November 12, 2018





Well-Behaved Dinner Guests for Thanksgiving

by LG Nixon

What could be better than Thanksgiving turkey with all the trimmings and time spent with loved ones and friends? Usually we say “family” and friends, but we all have those certain relatives who like to push our buttons, you know? Well, invite Fido and Meow-man to dinner instead!
If you start training early, by the time your dinner event comes around, you will have a well-behaved pet. The suggests starting your new training with a simple meal, like breakfast or lunch. If your pet has been successful at begging, stopping suddenly may make them try harder. Hang in there, it will get better. Be sure to check out the articles for behavior training.
Here are a few suggestions for a well-behaved four-legged dinner guest:
Don’t encourage begging by giving in. It should be a household rule to not feed the pets food from the table, or they will expect it every time you sit down to eat.
Do not look at the pet, and do not give them a single luscious morsel. Do not put the cereal bowl on the floor to lick. Attention of any kind will condition the pet to continue their begging.
Give them a command. It’s a good idea to have a place for them to go when there is food around. Our Boxer puppy has already learned her signal. “Out of the kitchen” means she is to leave the room, or go to her bed in the corner while I prepare food. By teaching them a signal or command, it is a gentle reminder of how they are expected to act. Sit, Stay, Bed or another appropriate command will work not
only for table manners, but in other situations.
If you are compelled to give them a treat from the table, be sure to only give dog treats. It is never a good idea to give table scraps as they may contain ingredients or spices which are harmful for them.
If your guests don’t already know the house rules, gently inform them you would appreciate their cooperation. Another alternative is to put the pet in their crate or in another room with a favorite chew toy or treat.
Sharing our Thanksgiving dinner with our pets causes more veterinary visits each year. The Standard American Diet (SAD) contains too much sugar and high saturated fat. Those mashed potatoes with gravy, stuffing and pumpkin pie probably contain ingredients like garlic, heavy cream or cream cheese, seasonings, not to mention Xylitol which is deadly to dogs. These foods are fine for us, but they can be too rich and undigestible for our pets, and can lead to digestive problems including pancreatitis. So please do not give any of your delicious dinner to your pet. Give only appropriate treats instead.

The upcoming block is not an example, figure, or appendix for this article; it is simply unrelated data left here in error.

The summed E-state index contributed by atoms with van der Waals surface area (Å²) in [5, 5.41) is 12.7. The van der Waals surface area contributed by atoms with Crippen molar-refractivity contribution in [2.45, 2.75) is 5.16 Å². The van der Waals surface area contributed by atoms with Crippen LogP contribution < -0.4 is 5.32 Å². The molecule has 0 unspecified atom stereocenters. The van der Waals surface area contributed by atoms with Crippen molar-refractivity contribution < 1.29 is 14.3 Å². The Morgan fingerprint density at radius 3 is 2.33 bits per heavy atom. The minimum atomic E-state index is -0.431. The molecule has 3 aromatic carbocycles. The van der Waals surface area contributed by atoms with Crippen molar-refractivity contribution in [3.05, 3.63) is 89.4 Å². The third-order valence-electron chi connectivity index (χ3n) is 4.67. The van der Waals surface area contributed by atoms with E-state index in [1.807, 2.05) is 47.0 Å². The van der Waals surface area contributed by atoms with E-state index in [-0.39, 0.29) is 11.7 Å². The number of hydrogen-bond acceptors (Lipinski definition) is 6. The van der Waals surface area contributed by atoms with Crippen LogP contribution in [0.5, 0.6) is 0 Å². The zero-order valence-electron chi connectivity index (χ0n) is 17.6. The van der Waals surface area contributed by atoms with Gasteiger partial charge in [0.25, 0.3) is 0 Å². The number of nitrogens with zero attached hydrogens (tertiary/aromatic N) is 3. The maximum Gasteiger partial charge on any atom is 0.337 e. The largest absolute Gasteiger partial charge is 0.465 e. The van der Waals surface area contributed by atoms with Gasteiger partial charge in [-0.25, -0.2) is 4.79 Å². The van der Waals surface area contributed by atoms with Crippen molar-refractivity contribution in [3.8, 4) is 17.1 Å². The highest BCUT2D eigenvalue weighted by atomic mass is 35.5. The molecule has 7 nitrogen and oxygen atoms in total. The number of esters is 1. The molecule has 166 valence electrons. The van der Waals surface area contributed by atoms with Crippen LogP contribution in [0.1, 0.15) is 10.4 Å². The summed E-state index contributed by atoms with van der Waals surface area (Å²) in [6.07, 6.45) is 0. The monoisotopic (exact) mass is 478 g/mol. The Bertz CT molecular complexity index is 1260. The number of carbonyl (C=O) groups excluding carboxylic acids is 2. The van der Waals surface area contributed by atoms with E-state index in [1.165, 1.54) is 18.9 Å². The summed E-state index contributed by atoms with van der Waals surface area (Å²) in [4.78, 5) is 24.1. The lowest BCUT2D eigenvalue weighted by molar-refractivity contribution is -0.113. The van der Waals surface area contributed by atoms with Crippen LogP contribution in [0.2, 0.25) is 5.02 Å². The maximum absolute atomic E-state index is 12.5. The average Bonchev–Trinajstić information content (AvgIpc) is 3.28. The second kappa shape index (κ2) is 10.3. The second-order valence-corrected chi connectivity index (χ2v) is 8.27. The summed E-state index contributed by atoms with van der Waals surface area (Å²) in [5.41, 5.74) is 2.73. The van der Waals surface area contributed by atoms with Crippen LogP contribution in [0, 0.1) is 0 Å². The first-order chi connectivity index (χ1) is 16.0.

How about making a few homemade treats from your leftovers or ahead of time to share with your buddy? Just be sure the ingredients DO NOT include onions, scallions, spices, chocolate, garlic, Xylitol, raisins and grapes, or nuts. Please check with for their suggestions on safe foods your pet can eat. You will find their article under Human Foods Dogs Can and Cannot Eat. It should be recommended reading. Or read the article Can Dogs Eat Thanksgiving Turkey? This informative article gives a listing of the typical Thanksgiving menu items which your pet cannot eat.
Homemade treats are healthier and can give your dog’s health a boost of essential nutrients. They are fun to make with just a few ingredients. Store bought treats are fine. They usually contain preservatives, most of which are harmless, but are needed to extend shelf life.
Here are some fun recipes you can make at home:
Recipe 1) Frozen Delight: Pure pumpkin pureé + water + freezer. Tada! Healthy frozen treat! Put this in a puzzle bowl for a longer lasting frozen treat. I usually soften them slightly after removing from the freezer to make it easier for the pet to lick and enjoy.
Recipe 2) Frozen Yogurt: You can also mix together a little pumpkin pureé and yogurt as a treat. Omit water.
Recipe 3) Pumpkin Cookies: One cup of rolled oats, pulverized + 1/3 cup pure pumpkin pureé + 1/4 cup creamy natural peanut butter. Place all ingredients into the blender and mix until a sticky dough forms. Roll dough out on a lightly floured flat surface. You can use regular, or whole wheat if your pet isn’t allergic, or use more of the pulverized oats as your floured base. Cut cookies with a cute cookie cutter and place on parchment or prepared baking sheet.
Bake at 350º for 25 – 30 minutes, or until the treats are hard and dry. Let cool before giving to your pet, then store in an airtight container.
Recipe 4) Sweet Potato Chews: recipe courtesy of Sam Turnbull at her blog It Doesn’t Taste Like Chicken. One or two sweet potatoes, sliced into thin medallions about 1/4” thick, and baked at 250º for 2-1/2 to 3-hours on parchment lined cookie sheets. Flip about half way through baking time. Finished product should be shrunken, mostly dried out and chewy. Some may be slightly crispy. Cool, then store in container in the refrigerator.
There are lots of fun recipes out there to try at home, but beware. I’ve actually seen recipes online for dog treats using leftover stuffing which usually contains onions, garlic, raisins and nuts, and spices. This is NOT a good idea. These ingredients are toxic to animals. A little discretion goes a long way. Your pet will thank you for it this Thanksgiving.
Wishing everyone a safe and happy Thanksgiving Holiday!